Sunday, February 19, 2012

What We Don't Like (And A Couple More Things We Do)

Alright, so what don't we like about this boat of ours?

Well, the list is pretty short.

The cockpit is too small - four adults can't eat at the cockpit table comfortably, which is a shame on a 45' boat.  Seating six adults comfortably at the table would be even better.

I don't know anything about the people who did the final fit-out, but I suspect they didn't know much about the sea.  The sink drains gave me the screaming horrors - cheap plastic piping that you would use in a spec house, with a bunch of very weak joints that were below the waterline, and therefore were trusted to keep out the big blue sea.  I replaced all those.  There was one portlight that was too small for its hole in the hull, with the resulting gaps just filled with globs of silicone.  Replaced that, too.  And there are these terrible cabin lights that I think were made for RVs, and have the bad habit of melting out.  Those are on the list to be replaced this winter.

The engine's too small.  We knew that when we bought her.  But we like to sail, and we aren't too bothered by it so far.

The structural bulkhead between the saloon and forward cabin is showing some cracks.  Gonna have to strengthen it this winter.

But really, that's not too bad a list of complaints!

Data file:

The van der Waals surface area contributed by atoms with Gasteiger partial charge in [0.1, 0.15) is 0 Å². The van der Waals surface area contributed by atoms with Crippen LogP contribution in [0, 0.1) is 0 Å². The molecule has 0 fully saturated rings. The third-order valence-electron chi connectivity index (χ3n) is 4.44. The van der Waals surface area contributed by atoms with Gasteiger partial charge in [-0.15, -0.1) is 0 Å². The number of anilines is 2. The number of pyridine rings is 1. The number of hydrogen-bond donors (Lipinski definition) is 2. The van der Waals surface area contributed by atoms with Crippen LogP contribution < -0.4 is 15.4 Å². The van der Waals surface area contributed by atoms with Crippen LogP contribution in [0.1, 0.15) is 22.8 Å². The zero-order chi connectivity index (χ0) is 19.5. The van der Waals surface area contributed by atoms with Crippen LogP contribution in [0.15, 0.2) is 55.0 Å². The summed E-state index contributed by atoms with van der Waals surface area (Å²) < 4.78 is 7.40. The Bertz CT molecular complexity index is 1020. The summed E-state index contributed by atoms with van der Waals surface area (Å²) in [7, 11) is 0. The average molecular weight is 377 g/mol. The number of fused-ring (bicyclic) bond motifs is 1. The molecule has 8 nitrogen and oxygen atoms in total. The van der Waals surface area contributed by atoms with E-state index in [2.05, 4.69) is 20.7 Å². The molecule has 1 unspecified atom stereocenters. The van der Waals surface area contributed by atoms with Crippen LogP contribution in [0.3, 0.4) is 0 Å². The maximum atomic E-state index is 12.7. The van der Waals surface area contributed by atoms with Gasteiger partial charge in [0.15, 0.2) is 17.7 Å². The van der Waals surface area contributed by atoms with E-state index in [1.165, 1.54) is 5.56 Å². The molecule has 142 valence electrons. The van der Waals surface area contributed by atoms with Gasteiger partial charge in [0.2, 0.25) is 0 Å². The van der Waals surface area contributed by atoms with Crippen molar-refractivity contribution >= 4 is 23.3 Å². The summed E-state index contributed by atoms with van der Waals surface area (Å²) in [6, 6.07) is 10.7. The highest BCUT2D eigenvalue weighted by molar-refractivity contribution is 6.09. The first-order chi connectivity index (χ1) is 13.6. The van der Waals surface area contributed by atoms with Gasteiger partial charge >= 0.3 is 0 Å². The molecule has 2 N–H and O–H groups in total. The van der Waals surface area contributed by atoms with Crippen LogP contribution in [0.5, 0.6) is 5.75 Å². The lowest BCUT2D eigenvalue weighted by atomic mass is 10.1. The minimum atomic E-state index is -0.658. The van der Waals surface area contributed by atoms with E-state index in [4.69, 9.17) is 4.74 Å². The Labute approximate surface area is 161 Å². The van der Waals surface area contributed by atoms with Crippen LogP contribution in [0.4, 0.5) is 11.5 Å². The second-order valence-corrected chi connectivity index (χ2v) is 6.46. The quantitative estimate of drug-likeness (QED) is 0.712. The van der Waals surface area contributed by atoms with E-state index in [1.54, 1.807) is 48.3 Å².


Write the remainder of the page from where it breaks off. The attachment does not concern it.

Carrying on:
And here are a couple other things we like...

The hull and deck are cor-ten steel, which is corrosion-resistant and also very expensive.  The gray area in the photo above is a section of bilge.  Not all of it looks this good, but a lot of it does.  The guys who fabricated this boat obviously had professional skills, and cared about what they were doing.

And (forgive all the boat details!) there's the access to the wiring.  Look how neat it all is...

So that's the boat in a nutshell.  At this point (touch wood), I don't think there are many surprises waiting for us.  Hopefully she'll continue to serve us as well as she did on the Pacific crossing.

1 comment:

  1. I'm happy to have come across this blog! It's great to see her out where she belongs instead of sitting unfinished in a slip or on a lowbed trailer, which is where I last said goodbye. Did you get the album of construction pictures when you bought her? It showed her from a pile of steel in a dirt lot in Wilmington to launch. I may still have copies of some of the pictures. Silver Lining was right beside her. Chanteyman was launched first, Silver Lining a couple days later. Glad you like the electrical system. Sitting on top of the engine and doing the wiring was actually one of my favorite jobs building her. As I recall, she was over-pitched on the prop, wouldn't go above 2200 rpm but would still do about 8 knots.
    Chris Welton, Master, R/V Robert Gordon Sproul